2 MIN2019 NOV 30
Comments
2. [Tonga] Sports - Binwell, Zambia

1. [Tonga] Alcohol - Leyford, Zambia

"Alcohol was a way for me to escape." - Leyford Zambia Tonga Language and English Translation [English Translation] "Way back before I came to know my status I used to be a heavy drinker of alcohol. I started to experience health problems in 1987. I still continued drinking beer (Mosi & Castle) and smoking. Whenever I drank I used to have problems - headache and fever, especially at night. The problem became more serious especially after I was found with TB in 1993. The doctor advised me to cut down on smoking and drinking while I was on treatment. But it was not easy, the first step I took was to try to stop smoking. After 8 months of TB treatment I recovered fully but still I used to drink some beer, all my friends were beer drinkers. Most of the time I was with them I found myself going back to my old ways. In 1995 I had a TB relapse and this time it was severe. You can say you won't go back to drink but your friends will influence you. You can tell them your health will not allow you to drink. They will respond that this is rubbish, that drinking has nothing to do with your health. In my situation everything was not okay, we had hunger at home and I was ill. There was ittle money and it had to go for food and medicine and you found yourself drinking it off with friends. It was just last year, 2004, after the death of my wife that I started to see some symptoms. Body pains continuously. I used to go to the clinic but was just being given panadol. This time every time I drank I fell very sick - I was experiencing night sweat and fever, flu and abdominal pains. It was not until my wife died that I took an HIV test. I knew it all along but I just wasn't ready to face the truth. After the test the doctor advised me to minimize drinking and smoking. To work on my diet. I decided to stop both there and then. From this time my flu and night sweat has disappeared. There are no longer illnesses I can't account for. It was only when I knew my status that I finally decided to give up alcohol. I knew if I did drink I could die. I knew how dangerous it was. Never again - I'll never go back." [Credits] This testimony was granted in 2005 to the Positive Living Handbook (page 37) and recorded in 2019 by Zambia Peace Corps Volunteer Paul Sevigny, Rural Education Development. Translation assistance by counterpart Ba Ricky Mukozu. Music by Adam Greenberg. Leyford, thank you for sharing your story.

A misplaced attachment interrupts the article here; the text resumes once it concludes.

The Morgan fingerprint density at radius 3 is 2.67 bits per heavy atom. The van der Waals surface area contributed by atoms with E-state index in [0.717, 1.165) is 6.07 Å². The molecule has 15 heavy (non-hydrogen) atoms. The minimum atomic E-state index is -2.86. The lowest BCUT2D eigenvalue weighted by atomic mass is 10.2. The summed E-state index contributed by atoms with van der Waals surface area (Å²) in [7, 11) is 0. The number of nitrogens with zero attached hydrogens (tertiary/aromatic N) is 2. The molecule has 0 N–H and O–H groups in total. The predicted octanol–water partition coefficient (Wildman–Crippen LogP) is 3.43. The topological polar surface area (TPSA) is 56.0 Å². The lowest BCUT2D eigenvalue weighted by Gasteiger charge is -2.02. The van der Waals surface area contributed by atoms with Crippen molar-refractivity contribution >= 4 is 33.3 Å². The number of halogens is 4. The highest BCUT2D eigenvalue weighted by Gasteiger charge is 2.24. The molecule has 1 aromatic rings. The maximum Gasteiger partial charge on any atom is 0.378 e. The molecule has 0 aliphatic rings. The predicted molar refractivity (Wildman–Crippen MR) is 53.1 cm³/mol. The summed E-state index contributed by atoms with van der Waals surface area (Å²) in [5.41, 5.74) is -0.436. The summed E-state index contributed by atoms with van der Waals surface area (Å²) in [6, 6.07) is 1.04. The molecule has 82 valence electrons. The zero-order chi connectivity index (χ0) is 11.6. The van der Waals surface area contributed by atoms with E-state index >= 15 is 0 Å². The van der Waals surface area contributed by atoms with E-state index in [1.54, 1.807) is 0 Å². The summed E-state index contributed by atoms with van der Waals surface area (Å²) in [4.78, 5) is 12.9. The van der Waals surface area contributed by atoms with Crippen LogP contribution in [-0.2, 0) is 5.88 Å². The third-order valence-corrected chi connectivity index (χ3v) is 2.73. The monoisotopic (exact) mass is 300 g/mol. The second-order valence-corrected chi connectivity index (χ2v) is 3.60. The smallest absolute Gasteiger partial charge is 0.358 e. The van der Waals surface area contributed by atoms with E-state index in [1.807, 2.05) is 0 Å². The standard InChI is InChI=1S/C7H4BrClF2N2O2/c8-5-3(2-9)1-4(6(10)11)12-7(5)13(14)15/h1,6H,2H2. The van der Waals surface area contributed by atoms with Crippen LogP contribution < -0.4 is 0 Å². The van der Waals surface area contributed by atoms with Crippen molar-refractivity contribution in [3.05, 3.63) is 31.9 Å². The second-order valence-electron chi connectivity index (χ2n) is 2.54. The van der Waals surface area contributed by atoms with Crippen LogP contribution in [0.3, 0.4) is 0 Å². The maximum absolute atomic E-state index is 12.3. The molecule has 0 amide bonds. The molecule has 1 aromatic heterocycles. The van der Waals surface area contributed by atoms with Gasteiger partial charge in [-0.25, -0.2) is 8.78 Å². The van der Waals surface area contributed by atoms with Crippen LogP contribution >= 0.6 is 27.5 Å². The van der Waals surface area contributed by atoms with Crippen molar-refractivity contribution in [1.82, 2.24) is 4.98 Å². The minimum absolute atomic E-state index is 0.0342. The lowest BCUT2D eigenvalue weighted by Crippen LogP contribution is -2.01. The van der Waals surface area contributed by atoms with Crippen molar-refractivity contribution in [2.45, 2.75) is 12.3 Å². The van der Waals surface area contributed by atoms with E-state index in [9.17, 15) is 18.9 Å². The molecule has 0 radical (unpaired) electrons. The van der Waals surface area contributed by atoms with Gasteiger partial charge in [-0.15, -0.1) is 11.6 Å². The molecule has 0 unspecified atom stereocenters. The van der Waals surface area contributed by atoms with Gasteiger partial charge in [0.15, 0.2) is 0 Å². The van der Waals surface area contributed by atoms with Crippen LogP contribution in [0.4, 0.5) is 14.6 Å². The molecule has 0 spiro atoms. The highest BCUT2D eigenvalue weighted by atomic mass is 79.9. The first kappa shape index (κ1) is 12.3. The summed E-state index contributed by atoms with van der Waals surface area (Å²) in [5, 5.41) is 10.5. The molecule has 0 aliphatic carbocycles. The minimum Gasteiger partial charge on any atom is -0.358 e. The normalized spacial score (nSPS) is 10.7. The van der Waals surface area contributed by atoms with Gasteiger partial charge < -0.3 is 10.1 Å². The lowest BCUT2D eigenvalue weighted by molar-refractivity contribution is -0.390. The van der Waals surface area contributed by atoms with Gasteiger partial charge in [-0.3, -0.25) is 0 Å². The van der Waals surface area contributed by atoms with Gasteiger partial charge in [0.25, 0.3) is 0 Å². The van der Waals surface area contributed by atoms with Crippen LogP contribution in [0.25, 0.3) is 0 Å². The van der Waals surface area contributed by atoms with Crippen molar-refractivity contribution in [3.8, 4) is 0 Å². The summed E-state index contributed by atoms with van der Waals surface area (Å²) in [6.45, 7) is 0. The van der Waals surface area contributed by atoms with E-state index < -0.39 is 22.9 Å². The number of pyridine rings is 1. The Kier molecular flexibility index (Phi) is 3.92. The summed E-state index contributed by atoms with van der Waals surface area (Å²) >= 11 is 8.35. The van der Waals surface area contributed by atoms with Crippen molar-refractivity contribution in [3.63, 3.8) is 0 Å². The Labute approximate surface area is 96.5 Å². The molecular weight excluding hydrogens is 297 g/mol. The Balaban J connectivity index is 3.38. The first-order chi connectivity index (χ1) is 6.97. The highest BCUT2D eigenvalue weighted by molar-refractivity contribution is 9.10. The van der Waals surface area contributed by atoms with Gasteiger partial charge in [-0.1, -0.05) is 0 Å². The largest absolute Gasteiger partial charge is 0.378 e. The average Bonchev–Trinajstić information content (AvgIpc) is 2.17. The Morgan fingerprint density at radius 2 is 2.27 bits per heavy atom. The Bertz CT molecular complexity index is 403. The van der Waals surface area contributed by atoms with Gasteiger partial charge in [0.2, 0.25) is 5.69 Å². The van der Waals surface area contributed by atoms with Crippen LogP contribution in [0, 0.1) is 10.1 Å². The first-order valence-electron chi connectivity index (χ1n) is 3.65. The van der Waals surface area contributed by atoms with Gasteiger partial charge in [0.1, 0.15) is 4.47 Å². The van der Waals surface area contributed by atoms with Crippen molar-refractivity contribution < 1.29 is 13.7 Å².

9 MIN2019 NOV 30
Comments
1. [Tonga] Alcohol - Leyford, Zambia

6. [Bemba] An Anonymous Girl's Story, Zambia

"When you're HIV positive, it doesn't mean that it's the end of the world. It doesn't mean that God has abandoned you." - Anonymous Girl Zambia Bemba Language and English translation [English Translation] "Hello world. I know you're all wondering who I am and I wish I could reveal myself, but I don't feel like I should. But what is more important is for you to listen to what I have for you. I'm a girl living a positive life. I was born in the year 2000 on the 14th of July. It's really funny, it's weird, it's strange, it's... it's a miracle. I was actually born HIV positive, but by that time, I never knew anything, my parents never knew anything. I grew up, I was still healthy, nothing was wrong with me and I thought all was well with me. In the year 2017, that was in September, I decided to go for an HIV test. And unfortunately, I was found positive. It really hurt me a lot. Like, I cried uncontrollably. People tried to encourage me, but it was just so hard for me to accept. I felt ...

9 MIN2019 MAY 5
Comments
6. [Bemba] An Anonymous Girl's Story, Zambia

5. [Bemba] Counseling and Testing - Nyambe, Zambia

"There are still many who are scared to come to the clinic. They are stigmatizing themselves. I hope if they see me and I can speak to them, this might give them encouragement." - Nyambe Zambia Bemba language and English translation [English Translation] "One of my close friends was unwell with an STI (sexually transmitted infection). Our Clinical Officer here in Kapiri advised him to go for VCT (voluntary counseling and testing). I didn't want him to be on his own so I offered to go with him for support. We both had the test done, he tested HIV negative and I tested HIV positive. The news came as a huge blow to me, it was the last thing I was expecting, he was the one who was ill not me. I'm married with two young daughters and after I first found out the news I couldn't tell my wife. I realized if I wanted to protect her I had to use condoms. Though I tried I couldn't sleep with her, I lost my sex drive and avoided her. My counselor encouraged me to open up to her. I did and I wen...